Planning a funeral is a difficult and scary time for anyone. Even more so for a family who is grieving the loss of a loved one. Regardless of how much you may love and care for the person being honored at the funeral, having to deal with the arrangements can be overwhelming.
When your loved one is serving or has served in the military, it can be even harder. As such, it’s especially important to remember that these are ordeals that families and other service members will never forget hence why they deserve to be remembered.
So how do you ensure that your loved one’s funeral reflects their true self? This article will discuss some of the ways you can honor the memory of a loved one who wore the uniform as you go about planning a military funeral.
The U.S. military is known for its devotion to duty and honor to their country and as such, use purple caskets as a way to remember and respect the departed service members who received purple hearts during their time with the army.
For this reason, buying a purple casket can serve as a special way of giving the deceased the send-off they deserve. If you can’t find any purple caskets close to you, you may want to buy online from a reputable vendor like Titan Casket.
They have plenty of options in stock and even if you don’t find something that ticks your boxes, you can also choose to custom-design one.
The United States Military offers military funerals to active duty and retired service members as well as eligible veterans. The family of the deceased will typically work with a funeral director in order to plan a military funeral for their loved one.
The first step will be to find out whether your loved one qualifies for a military funeral. Eligible veterans include those who served in the Army, Marine Corps, Navy, Air Force or Coast Guard. Veterans with certain medical discharges may also be eligible depending on the circumstances of their discharge.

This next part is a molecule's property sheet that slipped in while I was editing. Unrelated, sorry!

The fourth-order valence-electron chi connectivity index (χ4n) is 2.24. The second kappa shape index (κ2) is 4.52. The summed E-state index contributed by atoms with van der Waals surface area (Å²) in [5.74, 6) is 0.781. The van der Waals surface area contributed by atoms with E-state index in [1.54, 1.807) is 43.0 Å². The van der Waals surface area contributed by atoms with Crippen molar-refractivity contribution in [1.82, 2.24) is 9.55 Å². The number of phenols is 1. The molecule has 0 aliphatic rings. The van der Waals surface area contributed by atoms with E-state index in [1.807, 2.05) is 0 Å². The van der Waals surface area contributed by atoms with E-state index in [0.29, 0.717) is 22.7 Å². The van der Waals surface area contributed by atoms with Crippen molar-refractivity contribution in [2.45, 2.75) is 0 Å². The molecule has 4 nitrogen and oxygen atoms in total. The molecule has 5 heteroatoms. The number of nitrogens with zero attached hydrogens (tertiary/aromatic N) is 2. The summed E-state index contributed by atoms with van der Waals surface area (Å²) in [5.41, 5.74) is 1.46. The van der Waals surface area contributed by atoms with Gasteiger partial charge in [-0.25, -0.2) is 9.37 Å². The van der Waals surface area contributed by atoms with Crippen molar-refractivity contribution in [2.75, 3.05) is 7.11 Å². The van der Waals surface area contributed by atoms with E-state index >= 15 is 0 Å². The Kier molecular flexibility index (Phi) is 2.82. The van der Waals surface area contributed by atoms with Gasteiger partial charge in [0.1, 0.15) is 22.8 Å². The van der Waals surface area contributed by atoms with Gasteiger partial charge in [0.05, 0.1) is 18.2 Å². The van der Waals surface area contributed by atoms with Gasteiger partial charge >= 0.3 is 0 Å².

If you’re planning a military funeral, you’ll need to inform the Veterans Benefits Administration when your loved one passes away. They’ll need to know where the veteran died, so they can deliver the casket and arrange transport to your desired location.
If you’re using a national cemetery or private cemetery plot reserved for veterans, this will be straightforward. If you want something different, like an in-home funeral or cremation without burial, there may be additional costs involved for transportation and other services.
There’s nothing more honorable than a ‘communal’ resting place for people who served in the military. The National Cemetery Administration maintains 136 national cemeteries in the United States, Puerto Rico and Guam. The Veterans Affairs website has a listing of all national cemeteries.
Cremation remains can be buried in a national cemetery as well as traditional instruments. In many cases, cremated remains are buried with a memorial or flat marker for the deceased veteran. The Department of Defense also operates 14 military cemeteries, including Arlington National Cemetery. There may be restrictions on burial in these cemeteries depending on the branch and rank of service, years of service and other factors. Cremated remains can be buried at Arlington National Cemetery, but only for veterans who died on active duty after May 13, 1941 or their spouses and minor children.